- Storia della definizione di morte ed. by Francesco Paolo de Ceglia
In recent decades, after seminal works coming especially from French scholars inspired by the Annales school, such as Philippe Ariès (1974) and Michel Vovelle (1983), the history of death has become a meaningful part of medical history—indeed, of cultural, social, and intellectual history in general.1 Among recent additions to this burgeoning body of literature, the volume edited by Francesco de Ceglia is particularly valuable because it discusses the way “boundaries” of death have been conceptualized at a lay and learned level in different contexts; by so doing, the volume explores the medical and scientific modern definitions and implications of what death is. In his brief introduction, de Ceglia states that the volume is “written by Italian authors … in Italian. … Accordingly, a great attention is devoted to the Italian context” (p. 16). In many senses, this is too modest an approach. The volume presents itself rather as an encyclopedic set of contributions, expanding on a large scale from the points of view of both geography and chronology. In fact, it includes contributions on many non-Western cultures, ranging from Islamic medicine to Chinese attitudes to death, both ancient and modern; and it spans from ancient Mesopotamia to contemporary questions in bioethics and biopolitics. However, the definition of death is in itself a modern issue, born, as many contributions in this volume well show, from the widespread Enlightenment fears concerning premature burial and from a new interest in “medical police” and forensic medicine. Since the book covers a much longer chronology, in its first part—the one dealing with antiquity and the early modern—the focus on the technical or common definition of death is rather blurred, and contributions concern death in general, as a culturally defined event, more than its boundaries.
Given the number of essays—more than thirty—it is unfortunately impossible to mention, let alone do justice to, all of them. Suffice to say that while some of the contributions present brief useful and up-to-date surveys, others offer the reader refreshingly new approaches or contextualizations (see, e.g., the essay by Tommaso Braccini on the Byzantine and Slavic world). Many contributions deal with a first turning point in the medical history of death, the one situated between the late eighteenth century and the early nineteenth, when the signs of death became a largely debated issue in European medicine, with strong connections with scientific research and biology (see, e.g., the contribution by Lucia De Frenza on death and electrophysiology). The new status of death allowed a reinterpretation in a new frame of ancient knowledge on the end of life, also providing a much-needed social reassurance on the possibility of avoiding the dangers of burying the apparently dead when still alive. A second turning point in medical history, as well as in this volume, is obviously the emergence and acceptance of brain death as more [End Page 554] meaningful than the loss of heart function as the reliable scientific sign of death. The Harvard criteria, published in 1968, have become a benchmark, at least for the Western medical community, and have also elicited a slow change in the way death is perceived at a public level. The book rightly underlines that pulmonary and cardiac activity is still very much part of the contemporary notion of death, as expressed in the literature and the other arts. The article by Stefano Spataro on narratives on death in medical dramas is a meaningful introduction to the way the lay public, and arguably medics as well, perceive death.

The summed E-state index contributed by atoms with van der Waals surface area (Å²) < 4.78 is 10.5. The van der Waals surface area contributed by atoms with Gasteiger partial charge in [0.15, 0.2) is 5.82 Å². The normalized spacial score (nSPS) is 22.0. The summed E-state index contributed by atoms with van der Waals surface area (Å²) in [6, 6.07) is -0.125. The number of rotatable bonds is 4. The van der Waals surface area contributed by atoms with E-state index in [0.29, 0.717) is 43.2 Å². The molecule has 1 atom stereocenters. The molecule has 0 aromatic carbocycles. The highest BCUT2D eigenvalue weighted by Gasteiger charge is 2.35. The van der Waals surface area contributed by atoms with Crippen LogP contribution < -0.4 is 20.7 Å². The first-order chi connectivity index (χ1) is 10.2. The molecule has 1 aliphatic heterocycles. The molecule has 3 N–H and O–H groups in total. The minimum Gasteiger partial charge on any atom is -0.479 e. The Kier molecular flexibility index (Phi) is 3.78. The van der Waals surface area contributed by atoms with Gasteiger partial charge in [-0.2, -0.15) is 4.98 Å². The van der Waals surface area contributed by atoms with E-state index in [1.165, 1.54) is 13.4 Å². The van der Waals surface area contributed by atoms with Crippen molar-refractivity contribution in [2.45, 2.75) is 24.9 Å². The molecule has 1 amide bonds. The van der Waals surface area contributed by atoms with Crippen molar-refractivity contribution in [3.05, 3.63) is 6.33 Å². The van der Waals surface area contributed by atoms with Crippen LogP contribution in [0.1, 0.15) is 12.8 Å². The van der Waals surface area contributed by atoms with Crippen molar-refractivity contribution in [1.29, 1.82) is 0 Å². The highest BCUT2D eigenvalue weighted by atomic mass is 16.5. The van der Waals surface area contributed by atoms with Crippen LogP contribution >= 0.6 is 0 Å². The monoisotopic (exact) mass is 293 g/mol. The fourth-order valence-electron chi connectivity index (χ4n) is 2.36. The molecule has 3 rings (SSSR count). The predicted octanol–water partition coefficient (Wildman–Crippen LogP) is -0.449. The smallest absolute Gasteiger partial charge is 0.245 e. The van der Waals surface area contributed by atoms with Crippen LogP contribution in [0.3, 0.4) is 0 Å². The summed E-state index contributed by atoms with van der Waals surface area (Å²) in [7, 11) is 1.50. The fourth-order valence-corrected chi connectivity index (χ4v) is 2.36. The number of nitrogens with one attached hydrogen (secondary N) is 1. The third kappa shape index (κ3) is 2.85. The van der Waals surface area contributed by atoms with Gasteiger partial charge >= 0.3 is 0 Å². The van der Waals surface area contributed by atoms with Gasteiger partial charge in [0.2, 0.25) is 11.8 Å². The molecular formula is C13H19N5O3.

A few minor slips in this very rich volume need editing (the reader may be left with a doubt concerning Robert Hook, who is better known today as Hooke). The readership is likely to be wide: it will surely represent a useful tool for Italian-speaking scholars and students. However, as it is, its very richness may be a hindrance to its use, and a few more explicative notes or a clearer statement...